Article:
References

  1. Yeo Y, Ma SH, Hwang Y, et al. Diabetes mellitus and risk of thyroid cancer: a meta-analysis. PLos One 2014:13;9(6):e98135.
  2. Shih SR, Chiu WY, Chang TC, Tseng CH. Diabetes and thyroid cancer risk: literature review. Exp Diabetes Res 2012;2012:578285.
  3. Tseng CH. Thyroid cancer risk is not increased in diabetic patients. PLoS One 2012;7(12):e53096. 
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Thyroid cancer risk is 7.5 times higher in people with acromegaly (a pituitary condition) versus those without the condition, a meta-analysis showed; thyroid cancer occurs in around 4% of people with acromegaly.[1]

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Iodine is needed for the production of thyroid hormones, so may be implicated in benign and malignant thyroid diseases. Thyroid cancer risk may be associated with iodine intake, and the direction of the association may vary by thyroid cancer type, but evidence is insufficient to draw conclusions.[1]

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Fish consumption is classified by the World Cancer Research Fund/American Institute for Cancer Research (WCRF/AICR) as associated with lower thyroid cancer risk, however no judgment on causality is made.[1]

Thyroid cancer risk may be associated with fish consumption only in regions where iodine deficiency is or was common, a pooled analysis showed.[2]

Non-cruciferous, non-starchy vegetables consumption is classified by WCRF/AICR as associated with lower thyroid cancer risk, however no judgment on causality is made.[1]

Thyroid cancer risk is 18% lower in people who eat high versus low amounts of non-cruciferous vegetables, a pooled analysis showed.[3]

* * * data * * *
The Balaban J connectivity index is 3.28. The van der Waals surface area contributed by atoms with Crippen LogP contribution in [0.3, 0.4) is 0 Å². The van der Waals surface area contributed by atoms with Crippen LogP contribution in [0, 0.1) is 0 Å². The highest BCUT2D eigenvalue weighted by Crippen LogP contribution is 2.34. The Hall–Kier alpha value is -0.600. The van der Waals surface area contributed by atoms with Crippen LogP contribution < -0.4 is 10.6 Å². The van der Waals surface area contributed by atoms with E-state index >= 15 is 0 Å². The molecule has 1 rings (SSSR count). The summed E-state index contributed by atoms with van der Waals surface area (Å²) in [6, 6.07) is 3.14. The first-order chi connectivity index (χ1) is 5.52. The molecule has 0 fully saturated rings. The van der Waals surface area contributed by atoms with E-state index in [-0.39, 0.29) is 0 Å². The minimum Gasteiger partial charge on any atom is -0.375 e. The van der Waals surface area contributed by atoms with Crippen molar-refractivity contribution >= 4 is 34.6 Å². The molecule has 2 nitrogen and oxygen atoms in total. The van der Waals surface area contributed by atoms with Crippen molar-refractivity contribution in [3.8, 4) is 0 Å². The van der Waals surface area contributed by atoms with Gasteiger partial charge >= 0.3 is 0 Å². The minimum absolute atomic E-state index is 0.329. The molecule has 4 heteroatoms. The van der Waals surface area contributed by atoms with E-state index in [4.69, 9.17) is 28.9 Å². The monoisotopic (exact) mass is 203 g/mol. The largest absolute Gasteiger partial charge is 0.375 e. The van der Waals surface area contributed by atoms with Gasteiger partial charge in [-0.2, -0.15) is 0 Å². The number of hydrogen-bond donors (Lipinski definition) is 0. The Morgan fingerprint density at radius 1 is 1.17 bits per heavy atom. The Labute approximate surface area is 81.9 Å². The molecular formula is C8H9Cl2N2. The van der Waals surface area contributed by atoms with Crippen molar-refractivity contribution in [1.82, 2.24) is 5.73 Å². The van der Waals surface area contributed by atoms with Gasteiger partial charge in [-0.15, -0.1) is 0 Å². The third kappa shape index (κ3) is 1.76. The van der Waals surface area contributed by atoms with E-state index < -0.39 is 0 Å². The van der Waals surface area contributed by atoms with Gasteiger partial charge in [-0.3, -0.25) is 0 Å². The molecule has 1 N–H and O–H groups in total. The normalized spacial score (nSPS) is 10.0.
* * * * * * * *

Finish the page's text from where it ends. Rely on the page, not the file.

Thyroid cancer riskis 30% lower in people who drink the most amount of alcohol compared with those who never or rarely drink alcohol, a meta-analysis showed.[4]

References

  1. World Cancer Research Fund/American Institute for Cancer Research. Food, Nutrition, Physical Activity, and the Prevention of Cancer: a Global Perspective. Washington DC: AICR; 2007.
  2. Bosetti C, Kolonel L, Negri E, et al. A pooled analysis of case-control studies of thyroid cancer. VI. Fish and shellfish consumption. Cancer Causes Control 2001;12(4):375-82.
  3. Bosetti C, Negri E, Kolonel L, et al. A pooled analysis of case-control studies of thyroid cancer. VII. Cruciferous and other vegetables (International). Cancer Causes Control 2002;13(8):765-75.
  4. Hong SH, Myung SK, Kim H. et al. Alcohol Intake and Risk of Thyroid Cancer: A Meta-analysis of Observational Studies. Cancer Res Treat. 2016 Jul 7. doi: 10.4143/crt.2016.161.
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Thyroid cancer risk is not associated with the following factors, meta- and pooled analyses or systematic reviews have shown:

  • Reproductive factors.[1]
  • Physical activity.[2]
  • Tobacco smoking (some evidence of lower risk in current smokers).[3]
  • Benign breast diseases (some evidence of higher risk).[4]
  • Dietary nitrate.[5]

References

  1. Peterson E, De P, Nuttall R. BMI, diet and female reproductive factors as risks for thyroid cancer: a systematic review. PLoS One 2012;7(1):e29177.
  2. Schmid D, Behrens G, Jochem C, Keimling M, Leitzmann M. Physical activity, diabetes, and risk of thyroid cancer: a systematic review and meta-analysis. Eur J Epidemiol 2013;28(12):945-58.
  3. Cho YA, Kim J. Thyroid cancer risk and smoking status: a meta-analysis. Cancer Causes Control 2014;25(9):1187-95.
  4. Braganza MZ, de González AB, Schonfeld SJ, et al. Benign breast and gynecologic conditions, reproductive and hormonal factors, and risk of thyroid cancer. Cancer Prev Res (Phila) 2014;7(4):418-25. 
  5. Xie L, Mo M, Jia HX, et al. Association between dietary nitrate and nitrite intake and sitespecific cancer risk: evidence from observational studies. Oncotarget. 2016 Jul 29. doi: 10.18632/oncotarget.